Design of Turnpike Tollhouses

What was needed

Tollhouses were built beside the turnpike gate to house the toll-collector. Initially the trusts either adapted existing cottages or erected temporary shelters for the pikeman while he worked. However, someone had to be at the gate all day to collect the tolls from travellers and so more permanent accommodation was needed beside the main turnpike gates. This was often family accommodation, which meant that the wife and children could provide some additional help while the pikeman rested. These cottages or small houses were built for the turnpike trust on land bought under the powers of the turnpike act. They put the job out to competitive tender and local builders would normally undertake the work. These tradesmen would adapt the style of domestic buildings in the surrounding region when constructing these lodges for the trust. However, some tollhouses were clearly designed to be more imposing and were perhaps adapted from the architectural style of lodges at the great houses in the area.


Purpose-built tollhouses required an office with a good view of the road and separate rooms for domestic purposes. The toll-gatherer needed to have easy access to the roadside close to the turnpike gate so the lodge had to be fitted onto restricted plots of land at strategic points such as crossroads, forks or beside bridges. It was in the interests of the trusts to attract an honest and diligent tollgather and his family so the tollhouse might be rather better quality than local vernacular cottages. Records show that tollhouses were provided with privies, a generous garden, a well and sometimes a pig-sty. Nonetheless, tollgates often had to be in isolated places away from towns. This made them attractive targets for robbers who knew significant amounts of cash might be kept in the tollhouse. Hence, bars on the windows and robust shutters were standard fittings on many tollhouses and a large lamp illuminated the porch and tollboard. The tollboard had to be visible from the road and so a blind window, often above the front porch, or on a clear area of wall gave a prominent display area for the list of toll charges.

Basic design features of tollhouses

The turnpike system grew through the creation of locally based turnpike trusts who each commissioned a small number of tollhouses. Although these reflected the great diversity of English vernacular style of the late 18th and early 19th centuries, a number of basic design principles are seen in many surviving examples.


The position of the tollhouse often marks it out from other domestic properties. The turnpike gates were at pinch points which made evasion of tolls difficult. So the tollhouse was sited prominently at key junctions or places where the road was constricted by a river crossing or the local topology. Consequently some tollhouses had unusual floor plans with side wings angled to fit the site. To facilitate toll-collection tollhouses were built very close to the highway so that the front door and porch in particular frequently protruded out into the road. This was the feature that resulted in many tollhouses being demolished or thrown into the road when the turnpikes were wound up.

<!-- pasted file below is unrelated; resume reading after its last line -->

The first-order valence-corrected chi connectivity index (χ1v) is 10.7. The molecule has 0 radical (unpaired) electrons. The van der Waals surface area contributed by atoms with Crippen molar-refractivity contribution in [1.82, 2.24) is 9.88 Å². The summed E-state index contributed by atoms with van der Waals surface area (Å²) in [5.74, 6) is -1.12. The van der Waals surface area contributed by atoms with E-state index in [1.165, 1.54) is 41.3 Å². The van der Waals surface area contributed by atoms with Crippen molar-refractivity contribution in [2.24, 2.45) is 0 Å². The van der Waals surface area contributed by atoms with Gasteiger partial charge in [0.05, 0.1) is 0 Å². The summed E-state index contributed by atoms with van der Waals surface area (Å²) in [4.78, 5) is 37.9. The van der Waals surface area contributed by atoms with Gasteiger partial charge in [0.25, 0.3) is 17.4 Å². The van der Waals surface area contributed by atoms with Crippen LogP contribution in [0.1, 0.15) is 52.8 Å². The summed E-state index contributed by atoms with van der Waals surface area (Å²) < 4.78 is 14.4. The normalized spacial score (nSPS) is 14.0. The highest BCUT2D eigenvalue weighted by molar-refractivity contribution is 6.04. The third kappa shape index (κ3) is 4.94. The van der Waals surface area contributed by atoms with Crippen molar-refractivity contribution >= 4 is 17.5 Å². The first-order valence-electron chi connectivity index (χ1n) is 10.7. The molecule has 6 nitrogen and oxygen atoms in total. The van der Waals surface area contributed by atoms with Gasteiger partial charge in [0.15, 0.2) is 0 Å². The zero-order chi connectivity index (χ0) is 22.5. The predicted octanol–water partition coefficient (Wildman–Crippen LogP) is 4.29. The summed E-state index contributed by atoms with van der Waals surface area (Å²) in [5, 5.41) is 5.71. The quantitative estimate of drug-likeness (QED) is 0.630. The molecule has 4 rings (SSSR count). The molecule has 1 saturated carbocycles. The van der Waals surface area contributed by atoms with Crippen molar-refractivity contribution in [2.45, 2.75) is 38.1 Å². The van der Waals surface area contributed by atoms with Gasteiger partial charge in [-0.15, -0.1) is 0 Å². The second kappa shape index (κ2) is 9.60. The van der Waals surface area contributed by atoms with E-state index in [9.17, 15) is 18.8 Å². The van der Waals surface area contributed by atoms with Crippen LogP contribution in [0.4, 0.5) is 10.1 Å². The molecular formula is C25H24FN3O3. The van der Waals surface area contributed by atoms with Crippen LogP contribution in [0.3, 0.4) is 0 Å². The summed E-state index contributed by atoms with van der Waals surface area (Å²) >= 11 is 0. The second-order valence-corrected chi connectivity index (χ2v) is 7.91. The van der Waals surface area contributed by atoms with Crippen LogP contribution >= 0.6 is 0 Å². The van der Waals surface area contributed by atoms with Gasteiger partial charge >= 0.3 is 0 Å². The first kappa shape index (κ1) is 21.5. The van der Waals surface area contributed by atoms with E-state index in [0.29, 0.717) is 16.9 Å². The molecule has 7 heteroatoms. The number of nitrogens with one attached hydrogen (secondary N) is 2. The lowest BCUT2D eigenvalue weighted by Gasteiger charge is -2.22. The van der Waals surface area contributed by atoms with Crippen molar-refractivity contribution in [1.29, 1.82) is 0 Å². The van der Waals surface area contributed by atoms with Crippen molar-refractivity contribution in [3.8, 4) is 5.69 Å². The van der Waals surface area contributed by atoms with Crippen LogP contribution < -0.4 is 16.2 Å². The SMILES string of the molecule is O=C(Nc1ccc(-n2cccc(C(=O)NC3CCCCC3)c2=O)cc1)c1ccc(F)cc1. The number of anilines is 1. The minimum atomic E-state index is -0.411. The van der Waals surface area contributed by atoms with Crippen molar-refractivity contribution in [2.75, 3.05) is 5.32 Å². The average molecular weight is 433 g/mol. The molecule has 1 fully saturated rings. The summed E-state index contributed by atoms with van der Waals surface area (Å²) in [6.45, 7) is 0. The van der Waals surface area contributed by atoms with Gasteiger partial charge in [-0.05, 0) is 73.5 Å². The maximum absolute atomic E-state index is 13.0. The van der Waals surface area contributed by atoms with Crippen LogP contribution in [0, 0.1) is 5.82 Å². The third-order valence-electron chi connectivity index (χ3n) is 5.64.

A protruding front bay housing the office was a common and dominant design feature of many (but not all) tollhouses. The corners of the bay were frequently chamfered to give it a polygonal shape, which was often carried up the facade of the building. In some instances this polygonal shape dominated the whole design and the main block of the house was octagonal, with all four corners being chamfered. The windows in this bay then gave a clear view up and down the road and the front door gave the collector easy access to the road-side. Inside the office would be a safe or lockable draw in which cash and tickets could be safely stored and the windows and doors were stoutly protected. Access between the office and the family accommodation was often restricted as a further security measure.


A large porch was desirable since the toll-collector needed to go out in all weathers. Those designs that bid not have a protruding bay frequently had a prominent porch attached to the main rectangular block of the cottage. These porches were probably open or were merely canopies over the door but may now be enclosed. The small storm porches survive less, particularly where they protruded into the road.


Front windows with good visibility were important. Although many tollhouses used traditional rectangular casements, Gothic arches were particularly popular for openings and glazing bars provide tracer within these. It is not clear why this type of ornamentation became so common in tollhouses, though it may just reflect the large number of the surviving examples of houses built in the 1820’s and 1830’s when Gothic was a popular architectural style. An alternative ornamentation or windows was the full round headed arch, but some trusts in areas with good carvable stone struck a reassuring medieval front by using mullion windows.


The walls were often given some simple ornamentation to display the status of the building. As with any vernacular architecture, a fundamental influence on the appearance of the walls was the availability of particular building materials. In clay vales the walls were often of local bricks; cream from the Gault clays in East Anglia, red in the Midlands and Western England and blue in places such as Staffordshire. The improved transport provided by turnpikes meant that some tollhouses could be ornamented with polychromatic patterns in brick. In upland areas with access to good stone this was used as facing but rough stone infill between better quality quoins was common for many tollhouses in remoter areas. A few surviving tollhouses are constructed from older materials such as cob, but in the period when these buildings were commissioned brick had become readily available throughout most of the country.


For roofing, slate, which had become widely available in the early 19th century, was the commonest material. Nevertheless, many tollhouses originally had plain clay tiles; stone tiles were common along the Pennine spine and a few lodges in rural areas of the South and West were thatched.